You defeated Senncherib at night.

Babylon's idol fell at night.

Daniel was shown the meaning of the king's dream of the night.

It came to pass at midnight.

Belshazzar, who drank from the Temple's vessel, was killed at night.

Daniel interpreted visions of night.

You defeated Haman in the king's sleepless night.

It came to pass at midnight.

O quickly bring to pass the eternal day which is neither day nor night!

O God declare that You are Sovereign Lord of Day and Night.

Set watchmen around Your City all day and all night.

Make as bright as day the darkness of the night.

It came to pass at midnight.

Songs
Source : Free Siddur Project, adapted

Ki lo na’eh, ki lo ya’eh.

Adir bimlucha, bachur kahalcha, g’dudav yomru lo: l’cha u’l’cha, l’cha ki l’cha, l’cha af l’cha, l’cha Adonai hamamlachah, Ki lo na’eh, ki lo ya’eh.

Dagul bimluchah, hadur kahalachah, vatikav yom’ru lo: l’cha u’l’cha, l’cha ki l’cha, l’cha af l’cha, l’cha Adonai hamamlachah, Ki lo na’eh, ki lo ya’eh.

Zakai bimluchah, chasin kahalachah taf’srav yom’ru lo: l’cha u’l’cha, l’cha ki l’cha, l’cha af l’cha, l’cha Adonai hamamlachah, Ki lo na’eh, ki lo ya’eh.

 

Yachid bimluchah, kabir kahalachah limudav yom’ru lo: l’cha u’l’cha, l’cha ki l’cha, l’cha af l’cha, l’cha Adonai hamamlachah, Ki lo na’eh, ki lo ya’eh.


Moshail bimluchah, nora kahalachah savivav yom’ru lo: l’cha u’l’cha, l’cha ki l’cha, l’cha af l’cha, l’cha Adonai hamamlachah, Ki lo na’eh, ki lo ya’eh.

Anav bimluchah, podeh kahalachah, tzadikav yom’ru lo: l’cha u’l’cha, l’cha ki l’cha, l’cha af l’cha, l’cha Adonai hamamlachah, Ki lo na’eh, ki lo ya’eh.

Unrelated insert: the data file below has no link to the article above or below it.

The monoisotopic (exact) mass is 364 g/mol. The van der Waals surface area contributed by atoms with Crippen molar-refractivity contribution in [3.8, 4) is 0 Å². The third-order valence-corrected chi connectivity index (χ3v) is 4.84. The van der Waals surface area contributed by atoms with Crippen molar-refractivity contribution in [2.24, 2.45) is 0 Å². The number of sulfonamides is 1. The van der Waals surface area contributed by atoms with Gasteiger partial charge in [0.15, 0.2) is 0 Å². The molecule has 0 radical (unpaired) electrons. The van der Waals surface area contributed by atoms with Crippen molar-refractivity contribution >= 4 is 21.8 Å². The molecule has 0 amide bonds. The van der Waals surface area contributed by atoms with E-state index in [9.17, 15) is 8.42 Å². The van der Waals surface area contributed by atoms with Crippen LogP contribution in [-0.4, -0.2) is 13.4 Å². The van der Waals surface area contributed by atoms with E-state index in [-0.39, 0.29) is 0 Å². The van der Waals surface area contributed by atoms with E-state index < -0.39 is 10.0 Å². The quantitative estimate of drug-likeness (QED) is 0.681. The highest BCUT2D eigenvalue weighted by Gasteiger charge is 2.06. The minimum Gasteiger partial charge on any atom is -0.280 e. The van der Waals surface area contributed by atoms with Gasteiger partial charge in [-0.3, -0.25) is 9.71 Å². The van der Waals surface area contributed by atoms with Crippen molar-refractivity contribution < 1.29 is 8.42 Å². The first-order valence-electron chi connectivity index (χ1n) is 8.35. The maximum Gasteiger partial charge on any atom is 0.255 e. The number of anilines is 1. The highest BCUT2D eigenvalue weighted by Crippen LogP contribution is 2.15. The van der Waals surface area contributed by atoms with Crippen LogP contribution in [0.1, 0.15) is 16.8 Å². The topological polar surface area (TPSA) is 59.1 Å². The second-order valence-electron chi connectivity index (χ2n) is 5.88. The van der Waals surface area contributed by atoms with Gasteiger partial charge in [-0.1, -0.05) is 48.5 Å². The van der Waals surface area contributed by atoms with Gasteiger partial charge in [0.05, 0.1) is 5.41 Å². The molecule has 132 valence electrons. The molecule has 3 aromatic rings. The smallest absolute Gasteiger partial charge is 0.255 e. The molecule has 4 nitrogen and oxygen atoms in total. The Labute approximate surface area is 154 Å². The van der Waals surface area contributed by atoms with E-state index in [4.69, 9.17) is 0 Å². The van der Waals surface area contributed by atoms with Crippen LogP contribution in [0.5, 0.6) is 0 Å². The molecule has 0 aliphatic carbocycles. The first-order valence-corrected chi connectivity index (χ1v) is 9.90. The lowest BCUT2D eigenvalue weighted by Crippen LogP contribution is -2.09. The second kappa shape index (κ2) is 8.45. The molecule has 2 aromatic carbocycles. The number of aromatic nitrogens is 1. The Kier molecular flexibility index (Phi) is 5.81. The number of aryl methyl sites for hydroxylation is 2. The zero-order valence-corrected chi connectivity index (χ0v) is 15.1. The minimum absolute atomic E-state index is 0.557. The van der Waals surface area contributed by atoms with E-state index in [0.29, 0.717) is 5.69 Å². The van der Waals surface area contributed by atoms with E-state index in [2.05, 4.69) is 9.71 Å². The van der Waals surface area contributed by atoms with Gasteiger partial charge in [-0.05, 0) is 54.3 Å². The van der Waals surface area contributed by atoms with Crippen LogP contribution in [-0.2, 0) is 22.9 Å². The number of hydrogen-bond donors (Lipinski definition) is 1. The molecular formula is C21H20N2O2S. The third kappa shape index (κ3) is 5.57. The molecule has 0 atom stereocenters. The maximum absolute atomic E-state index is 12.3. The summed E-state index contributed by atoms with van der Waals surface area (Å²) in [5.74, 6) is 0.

Kadosh bimluchah, rachum kahalachah shinanav yom’ru lo: l’cha u’l’cha, l’cha ki l’cha, l’cha af l’cha, l’cha Adonai hamamlachah, Ki lo na’eh, ki lo ya’eh.

Takif bimluchah, tomaich kahalachah t’mimav yom’ru lo: l’cha u’l’cha, l’cha ki l’cha, l’cha af l’cha, l’cha Adonai hamamlachah, Ki lo na’eh, ki lo ya’eh.

Songs
Source : Free Siddur Project, adapted

Adir hu, yivei baito b’karov. Bimheirah, bimheirah, b’yamainu b’karov. El b’nai, El b’nai, b’nai baitcha b’karov.


Bachur hu, gadol hu, dagul hu, yivei baito b’karov. Bimheirah, bimheirah, b’yamainu b’karov. El b’nai, El b’nai, b’nai baitcha b’karov.


Hadur hu, vatik hu, zakai hu, chasid hu, yivei baito b’karov. Bimheirah, bimheirah, b’yamainu b’karov. El b’nai, El b’nai, b’nai baitcha b’karov.


Tahor hu, yachid hu, kabir hu, lamud hu, melech hu yivei baito b’karov. Bimheirah, bimheirah, b’yamainu b’karov. El b’nai, El b’nai, b’nai baitcha b’karov.


Nora hu, sagiv hu, izuz hu, podeh hu, tzadik hu, yivei baito b’karov. Bimheirah, bimheirah, b’yamainu b’karov. El b’nai, El b’nai, b’nai baitcha b’karov.


Kadosh hu, rachum hu, shadai hu, takif hu yivei baito b’karov. Bimheirah, bimheirah, b’yamainu b’karov. El b’nai, El b’nai, b’nai baitcha b’karov.

Songs

Who Knows One?

1.            One is Hashem, one is Hashem, one is Hashem! In the Heaven and the Earth        אחד אלוהינו שבשמיים ובארץ        

2.            Two are the tablets that Moshe brought             שני לוחות הברית              

3.            Three are the Fathers    שלושה אבות       

4.            Four are the Mothers    ארבע אימהות     

5.            Five are the books of the Torah חמישה חומשי תורה         

6.            Six are the books of the Mishnah             שישה סידרי משנה